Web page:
How Sushi became an Expensive Delicacy

Originally, sushi was just a finger food served at YATAI (a street vender’s stall or a food wagon) for customers who would usually stop by after a night of drinking. The chef attributed with starting these in the Bunsei era (1818) was named HANAYA KOUBEI.

At first, he started to serve various seafood items marinated in vinegar; broiled foods, stewed foods, steamed foods, and raw sliced white meat fishes and red tuna. The first sushi tane served by this wagon was gizzard shed (Kohada) and it was served as Nigiri sushi.

Then, in 1840, a sushi restaurant called Matsu no Sushi opened and changed all this. It was a regular restaurant, except it specialized in sushi. It became quite popular. Soon after this, a high-end restaurant called Yobee Sushi appeared in Edo. Following the lead of these two restaurants, many of the other sushi vendors in the area began opening up formal sushi restaurants.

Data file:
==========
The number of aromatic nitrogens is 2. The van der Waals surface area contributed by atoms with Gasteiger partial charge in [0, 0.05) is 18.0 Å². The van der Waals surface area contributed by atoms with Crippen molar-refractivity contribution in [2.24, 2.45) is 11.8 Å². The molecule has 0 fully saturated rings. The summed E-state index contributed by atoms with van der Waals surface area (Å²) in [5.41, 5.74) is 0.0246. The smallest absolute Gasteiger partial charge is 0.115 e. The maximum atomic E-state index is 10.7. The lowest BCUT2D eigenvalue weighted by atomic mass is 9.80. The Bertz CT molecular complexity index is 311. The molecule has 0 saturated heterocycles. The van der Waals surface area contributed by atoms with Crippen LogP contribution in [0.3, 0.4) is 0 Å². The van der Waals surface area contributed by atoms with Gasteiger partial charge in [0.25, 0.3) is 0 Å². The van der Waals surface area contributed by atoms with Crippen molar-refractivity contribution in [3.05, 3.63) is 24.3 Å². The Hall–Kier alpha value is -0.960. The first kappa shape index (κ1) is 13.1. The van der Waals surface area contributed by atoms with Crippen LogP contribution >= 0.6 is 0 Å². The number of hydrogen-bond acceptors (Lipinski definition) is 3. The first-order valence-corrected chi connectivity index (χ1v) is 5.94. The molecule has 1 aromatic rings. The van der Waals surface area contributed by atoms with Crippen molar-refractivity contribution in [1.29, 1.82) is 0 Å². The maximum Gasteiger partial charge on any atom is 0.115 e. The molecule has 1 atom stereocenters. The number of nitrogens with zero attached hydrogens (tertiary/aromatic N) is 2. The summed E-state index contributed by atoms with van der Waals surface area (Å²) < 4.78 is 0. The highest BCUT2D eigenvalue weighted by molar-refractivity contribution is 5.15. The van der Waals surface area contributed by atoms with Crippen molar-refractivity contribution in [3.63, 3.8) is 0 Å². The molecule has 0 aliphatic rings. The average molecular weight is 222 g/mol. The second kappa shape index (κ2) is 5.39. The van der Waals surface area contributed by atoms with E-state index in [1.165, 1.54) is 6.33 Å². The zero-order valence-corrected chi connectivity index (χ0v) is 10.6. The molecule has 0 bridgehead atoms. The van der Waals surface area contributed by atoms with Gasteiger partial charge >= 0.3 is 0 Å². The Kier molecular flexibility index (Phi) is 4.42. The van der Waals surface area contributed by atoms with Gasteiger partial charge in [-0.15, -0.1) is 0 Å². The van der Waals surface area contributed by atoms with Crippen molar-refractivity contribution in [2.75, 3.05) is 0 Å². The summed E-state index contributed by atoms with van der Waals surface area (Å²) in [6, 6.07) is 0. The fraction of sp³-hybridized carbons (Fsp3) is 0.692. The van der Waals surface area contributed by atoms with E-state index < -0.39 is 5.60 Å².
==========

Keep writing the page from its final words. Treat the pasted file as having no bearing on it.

The First Appearance of YATAI Sushi Carts

The time when yatai sushi first appeared is said to be between the end of the Meiji era and the beginning of the Showa era (1910~1935). At the time, these yatai were greatly appreciated by and very popular with the citizens of Tokyo. As stated earlier, the yatai is where tuna was first served before being used at sushi restaurants.

The Start of Japan's Restaurant Businesses

In the early part of 1657, a big fire called Furisode Kaji started in Edo and burned almost half the city away. After this, when the city was being rebuilt, chefs from all over Japan gathered together and decided to start Nisho-bai (food and restaurant related business). Ever since then, it has been said that within Japan, the "eating out" culture become more and more prevalent within Japanese society.